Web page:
For this guide, I supplemented my own observations with reviews from SmallNetBuilder, CNET, and other sites. I also checked Amazon reviews and Reddit threads, and I solicited the opinions of other network professionals. Finally, I spent several hours per extender testing for throughput, latency, features, and general user experience in a large home with a partial basement floor that routers can’t cover well.
Who should (and shouldn’t) buy Wi-Fi extenders
If parts of your home or apartment don’t get a good Wi-Fi signal, a wireless extender can offer a boost. The extender connects to your existing Wi-Fi at a location that does get a good connection and then rebroadcasts its own signal(s), improving the speed and quality of Wi-Fi connections within its range. If you already own a decent router and just want to improve Wi-Fi in one or two extra rooms, an extender might be just the band-aid you’re looking for.
Despite the name, a Wi-Fi extender can’t extend your network much farther than it already goes. A good extender can improve the speed and lower the latency of your network within its current boundaries, though—and it’s great for bouncing the signal around obstructions like elevator shafts, reinforced walls, or foundation slabs.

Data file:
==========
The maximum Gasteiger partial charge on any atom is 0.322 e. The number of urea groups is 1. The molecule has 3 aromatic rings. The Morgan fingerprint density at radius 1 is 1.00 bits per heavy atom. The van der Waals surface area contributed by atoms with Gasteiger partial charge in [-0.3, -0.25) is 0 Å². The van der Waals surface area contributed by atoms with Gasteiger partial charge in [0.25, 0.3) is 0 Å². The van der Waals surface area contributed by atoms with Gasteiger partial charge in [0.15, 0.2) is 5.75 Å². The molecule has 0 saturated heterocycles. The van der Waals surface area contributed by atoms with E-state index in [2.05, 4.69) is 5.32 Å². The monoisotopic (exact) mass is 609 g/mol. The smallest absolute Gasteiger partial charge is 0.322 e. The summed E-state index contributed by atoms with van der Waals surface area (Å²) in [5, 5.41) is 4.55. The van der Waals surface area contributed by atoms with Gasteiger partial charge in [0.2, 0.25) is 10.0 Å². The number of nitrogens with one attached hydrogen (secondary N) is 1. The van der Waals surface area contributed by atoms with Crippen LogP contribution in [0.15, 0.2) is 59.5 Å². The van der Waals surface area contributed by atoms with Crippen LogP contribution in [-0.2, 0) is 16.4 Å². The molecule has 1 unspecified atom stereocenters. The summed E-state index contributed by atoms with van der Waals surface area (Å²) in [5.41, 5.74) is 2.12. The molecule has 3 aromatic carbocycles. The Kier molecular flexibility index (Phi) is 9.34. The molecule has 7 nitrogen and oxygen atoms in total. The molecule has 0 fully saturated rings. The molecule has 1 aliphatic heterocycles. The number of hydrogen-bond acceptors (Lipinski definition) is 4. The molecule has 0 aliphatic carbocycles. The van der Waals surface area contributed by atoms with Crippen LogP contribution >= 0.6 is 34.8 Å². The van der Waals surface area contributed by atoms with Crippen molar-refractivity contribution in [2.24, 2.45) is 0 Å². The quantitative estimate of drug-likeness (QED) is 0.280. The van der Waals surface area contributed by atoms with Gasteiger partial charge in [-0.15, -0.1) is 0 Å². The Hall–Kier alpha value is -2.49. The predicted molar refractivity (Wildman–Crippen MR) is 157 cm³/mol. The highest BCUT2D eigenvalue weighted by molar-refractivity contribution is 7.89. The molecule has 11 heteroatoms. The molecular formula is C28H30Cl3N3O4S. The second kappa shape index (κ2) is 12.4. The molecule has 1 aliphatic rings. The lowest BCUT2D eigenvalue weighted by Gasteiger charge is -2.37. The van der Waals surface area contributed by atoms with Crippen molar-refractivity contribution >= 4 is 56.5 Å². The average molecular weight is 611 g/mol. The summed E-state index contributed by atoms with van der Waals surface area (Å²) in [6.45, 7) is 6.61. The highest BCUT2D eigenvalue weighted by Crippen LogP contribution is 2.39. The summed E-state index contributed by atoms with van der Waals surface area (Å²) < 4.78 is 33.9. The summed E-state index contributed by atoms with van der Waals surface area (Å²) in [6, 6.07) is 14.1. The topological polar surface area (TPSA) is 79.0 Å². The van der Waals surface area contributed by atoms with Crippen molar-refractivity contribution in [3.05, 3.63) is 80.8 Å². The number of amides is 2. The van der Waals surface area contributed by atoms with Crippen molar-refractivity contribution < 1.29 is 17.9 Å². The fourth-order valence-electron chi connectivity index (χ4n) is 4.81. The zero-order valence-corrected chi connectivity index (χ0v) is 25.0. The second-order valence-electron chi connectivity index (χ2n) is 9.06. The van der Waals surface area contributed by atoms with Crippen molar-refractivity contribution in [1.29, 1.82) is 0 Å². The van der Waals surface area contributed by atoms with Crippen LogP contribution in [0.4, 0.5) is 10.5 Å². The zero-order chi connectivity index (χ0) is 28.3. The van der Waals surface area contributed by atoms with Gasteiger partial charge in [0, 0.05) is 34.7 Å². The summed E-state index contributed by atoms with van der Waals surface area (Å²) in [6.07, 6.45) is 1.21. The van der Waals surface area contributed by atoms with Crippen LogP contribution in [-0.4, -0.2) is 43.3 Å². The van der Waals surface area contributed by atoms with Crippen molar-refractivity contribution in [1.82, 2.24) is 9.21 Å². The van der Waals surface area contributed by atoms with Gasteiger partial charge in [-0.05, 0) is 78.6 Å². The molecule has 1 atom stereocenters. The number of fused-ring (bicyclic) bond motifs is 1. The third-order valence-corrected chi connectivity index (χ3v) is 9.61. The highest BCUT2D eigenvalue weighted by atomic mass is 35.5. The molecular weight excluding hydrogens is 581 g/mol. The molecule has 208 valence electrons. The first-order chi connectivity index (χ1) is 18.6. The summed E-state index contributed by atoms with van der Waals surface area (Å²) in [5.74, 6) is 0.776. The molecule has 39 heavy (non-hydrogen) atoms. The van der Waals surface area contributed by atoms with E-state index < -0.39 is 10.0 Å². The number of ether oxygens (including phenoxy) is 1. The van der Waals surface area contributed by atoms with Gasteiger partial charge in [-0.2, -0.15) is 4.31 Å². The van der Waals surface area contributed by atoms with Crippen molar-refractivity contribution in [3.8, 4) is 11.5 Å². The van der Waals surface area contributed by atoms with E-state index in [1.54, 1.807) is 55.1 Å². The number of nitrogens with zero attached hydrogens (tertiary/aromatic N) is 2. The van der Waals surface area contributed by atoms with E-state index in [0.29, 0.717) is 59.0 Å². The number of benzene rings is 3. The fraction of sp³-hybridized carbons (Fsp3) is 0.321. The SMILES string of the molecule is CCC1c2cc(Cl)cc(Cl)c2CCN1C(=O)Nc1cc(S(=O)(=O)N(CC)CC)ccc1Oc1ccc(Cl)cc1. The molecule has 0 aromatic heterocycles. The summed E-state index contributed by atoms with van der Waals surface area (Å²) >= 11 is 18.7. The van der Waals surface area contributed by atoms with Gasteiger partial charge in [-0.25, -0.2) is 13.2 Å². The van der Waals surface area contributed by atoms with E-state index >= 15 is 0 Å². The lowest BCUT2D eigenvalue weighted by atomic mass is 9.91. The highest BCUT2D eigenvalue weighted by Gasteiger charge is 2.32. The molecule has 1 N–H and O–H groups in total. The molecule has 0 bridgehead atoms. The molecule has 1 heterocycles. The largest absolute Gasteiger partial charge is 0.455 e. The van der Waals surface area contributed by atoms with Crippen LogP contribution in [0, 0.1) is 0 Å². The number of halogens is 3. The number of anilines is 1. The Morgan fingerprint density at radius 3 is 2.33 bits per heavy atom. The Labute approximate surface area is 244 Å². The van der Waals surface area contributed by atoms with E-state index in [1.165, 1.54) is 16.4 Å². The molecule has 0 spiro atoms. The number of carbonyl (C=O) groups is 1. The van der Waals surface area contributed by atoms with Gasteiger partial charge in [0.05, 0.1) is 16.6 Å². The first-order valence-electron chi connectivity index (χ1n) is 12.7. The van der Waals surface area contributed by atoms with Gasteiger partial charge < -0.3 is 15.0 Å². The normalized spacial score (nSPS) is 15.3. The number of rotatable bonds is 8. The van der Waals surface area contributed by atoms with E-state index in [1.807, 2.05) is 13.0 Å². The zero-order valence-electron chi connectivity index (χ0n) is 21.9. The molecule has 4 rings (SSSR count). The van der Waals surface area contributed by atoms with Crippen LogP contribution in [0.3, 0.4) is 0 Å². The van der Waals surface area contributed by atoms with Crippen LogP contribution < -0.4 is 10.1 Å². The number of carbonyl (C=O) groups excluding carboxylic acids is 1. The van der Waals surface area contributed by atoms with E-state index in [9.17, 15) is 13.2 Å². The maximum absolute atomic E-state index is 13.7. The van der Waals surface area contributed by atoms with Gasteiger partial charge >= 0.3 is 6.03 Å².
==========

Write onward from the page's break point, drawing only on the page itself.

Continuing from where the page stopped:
Extenders are a cheap(ish) and easy solution to a common problem, but rarely the best one. Before you buy a Wi-Fi extender, consider replacing your router with a newer, faster model—or going with mesh. If you already have a good 802.11ac router, make sure you’ve got it as high up and as close to the center of the home as you can. Plug computers, streaming devices, game consoles, and anything else you can into the router—or a network switch, if you need more ports—via Ethernet to reduce the number of devices competing for a wireless connection.
If you’ve done all that and still have trouble spots, a wireless extender could help. Cost is key, though—good mesh Wi-Fi kits start out at less than $250 and offer more features, greater range, better roaming between access points, and generally higher performance. Upgrading an older router and adding an extender will cost enough that one of our mesh picks would be a much better choice.